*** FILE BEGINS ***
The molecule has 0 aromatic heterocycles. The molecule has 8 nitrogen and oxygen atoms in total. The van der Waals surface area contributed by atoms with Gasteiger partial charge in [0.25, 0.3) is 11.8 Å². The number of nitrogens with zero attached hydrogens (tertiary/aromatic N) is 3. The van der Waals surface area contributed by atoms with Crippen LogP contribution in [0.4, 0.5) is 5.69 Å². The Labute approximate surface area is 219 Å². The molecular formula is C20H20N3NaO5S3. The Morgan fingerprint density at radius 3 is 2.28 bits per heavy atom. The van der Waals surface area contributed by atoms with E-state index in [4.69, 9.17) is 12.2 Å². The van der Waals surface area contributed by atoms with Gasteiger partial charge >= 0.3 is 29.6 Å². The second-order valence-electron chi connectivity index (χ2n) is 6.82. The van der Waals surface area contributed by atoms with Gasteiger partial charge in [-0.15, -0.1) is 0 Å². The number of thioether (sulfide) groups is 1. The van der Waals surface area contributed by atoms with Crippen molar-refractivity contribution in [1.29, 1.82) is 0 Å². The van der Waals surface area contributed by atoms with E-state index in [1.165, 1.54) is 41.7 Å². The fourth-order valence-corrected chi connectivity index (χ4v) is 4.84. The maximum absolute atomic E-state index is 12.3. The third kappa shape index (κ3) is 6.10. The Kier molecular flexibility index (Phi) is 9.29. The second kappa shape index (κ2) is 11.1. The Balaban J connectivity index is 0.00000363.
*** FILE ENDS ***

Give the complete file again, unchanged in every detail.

The molecule has 0 aromatic heterocycles. The molecule has 8 nitrogen and oxygen atoms in total. The van der Waals surface area contributed by atoms with Gasteiger partial charge in [0.25, 0.3) is 11.8 Å². The number of nitrogens with zero attached hydrogens (tertiary/aromatic N) is 3. The van der Waals surface area contributed by atoms with Crippen LogP contribution in [0.4, 0.5) is 5.69 Å². The Labute approximate surface area is 219 Å². The molecular formula is C20H20N3NaO5S3. The Morgan fingerprint density at radius 3 is 2.28 bits per heavy atom. The van der Waals surface area contributed by atoms with E-state index in [4.69, 9.17) is 12.2 Å². The van der Waals surface area contributed by atoms with Gasteiger partial charge >= 0.3 is 29.6 Å². The second-order valence-electron chi connectivity index (χ2n) is 6.82. The van der Waals surface area contributed by atoms with Gasteiger partial charge in [-0.15, -0.1) is 0 Å². The number of thioether (sulfide) groups is 1. The van der Waals surface area contributed by atoms with Crippen molar-refractivity contribution in [1.29, 1.82) is 0 Å². The van der Waals surface area contributed by atoms with E-state index in [1.165, 1.54) is 41.7 Å². The fourth-order valence-corrected chi connectivity index (χ4v) is 4.84. The maximum absolute atomic E-state index is 12.3. The third kappa shape index (κ3) is 6.10. The Kier molecular flexibility index (Phi) is 9.29. The second kappa shape index (κ2) is 11.1. The Balaban J connectivity index is 0.00000363.